COVID-19 has widened the digital divide - how can we bridge the gap?
The extent of the divide between the digital haves and have-nots became crystal clear during the pandemic. So what can be done about it?
In wealthy nations across the world, the pandemic has significantly increased the gap between the digital haves and have-nots, highlighting just how profound an impact the digital divide actually has on disadvantaged communities.
According to figures from the US Federal Communications Commission, for example, while a huge 97% of Americans in urban areas currently have access to high-speed internet services, the figure plummets to 65% in rural areas and to a mere 60% on tribal lands. This means that nearly 30 million people have poor or no online access either because it is unaffordable or because of a lack of adequate digital infrastructure.
But a key problem with this situation, says Dr Nicol Turner Lee, Senior Fellow in Governance Studies at the Center for Technology Innovation at The Brookings Institution, is that:
Unequal access to the internet reinforces socioeconomic disparities by denying opportunities for upward mobility to communities that already face significant barriers to accessing education, employment, and healthcare. With studies demonstrating a strong association between broadband penetration, GDP growth and job creation, the digital divide not only threatens to accelerate the wealth gap in the United States, but also to reduce economic productivity and lower the United States' competitiveness within the global economy.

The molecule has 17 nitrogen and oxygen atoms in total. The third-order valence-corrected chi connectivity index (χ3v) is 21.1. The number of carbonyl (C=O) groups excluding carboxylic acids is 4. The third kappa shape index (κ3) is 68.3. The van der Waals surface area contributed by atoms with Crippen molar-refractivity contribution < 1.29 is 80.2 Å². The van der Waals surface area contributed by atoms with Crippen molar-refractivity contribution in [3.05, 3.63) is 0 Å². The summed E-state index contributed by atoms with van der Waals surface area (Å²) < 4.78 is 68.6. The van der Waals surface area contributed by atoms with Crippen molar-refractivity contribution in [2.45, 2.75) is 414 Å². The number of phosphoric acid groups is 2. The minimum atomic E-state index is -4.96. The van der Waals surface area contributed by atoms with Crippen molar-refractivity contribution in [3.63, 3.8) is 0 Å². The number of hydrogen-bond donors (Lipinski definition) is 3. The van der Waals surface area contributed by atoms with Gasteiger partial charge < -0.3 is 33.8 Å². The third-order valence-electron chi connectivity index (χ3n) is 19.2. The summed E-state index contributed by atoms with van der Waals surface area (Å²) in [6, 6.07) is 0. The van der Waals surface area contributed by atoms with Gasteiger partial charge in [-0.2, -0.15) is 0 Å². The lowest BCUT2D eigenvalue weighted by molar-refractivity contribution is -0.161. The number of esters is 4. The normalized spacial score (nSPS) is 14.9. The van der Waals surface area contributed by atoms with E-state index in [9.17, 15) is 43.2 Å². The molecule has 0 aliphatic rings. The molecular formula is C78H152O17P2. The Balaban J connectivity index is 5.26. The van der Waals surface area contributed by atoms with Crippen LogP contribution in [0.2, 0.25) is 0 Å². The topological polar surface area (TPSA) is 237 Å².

The effect of pandemic-related lockdowns in this regard has been particularly severe among children of school age though, Turner Lee points out:
Seventy-four of the nation's 100 largest school districts taught solely online, leaving approximately 15-16 million K-12 [kindergarten to 12th grade) public school students without broadband access or an internet-connected device. The digital divide has magnified the United States' persistent ‘achievement gap', particularly as schools have transitioned to remote learning during the Covid-19 pandemic. This is why I'm proposing a ‘No Child left Offline' policy framework to keep students connected to the internet, even when returning back to school in-person.
This ‘achievement gap' results in an annual loss to US GDP of between $22 and $33 billion, she adds, while McKinsey & Company estimates that it has an impact on employee productivity to the sum of between $310 and $525 billion per year. As a result, Turner Lee believes that, despite the hefty associated price tag, universal home internet access, or at least affordable, high speed broadband for all, which is a "cornerstone" of President Biden's ‘Build Back Better' agenda, is essential to bring the US "closer to digital parity":
Universal broadband access can help to break the cycle of poverty by facilitating access to work development resources, telehealth, ecommerce, and other important resources for upward mobility. The digital divide has remained a stubborn societal reality in the United States. COVID-19 has brought renewed attention and a sense of urgency to the issue of broadband access, helping many policy makers understand that a reliable internet connection is a basic necessity in a modern economy.
The four pillars of digital inclusion
But lack of broadband access is not the only issue facing under-resourced communities. Another is not having the actual devices to go online in the first place.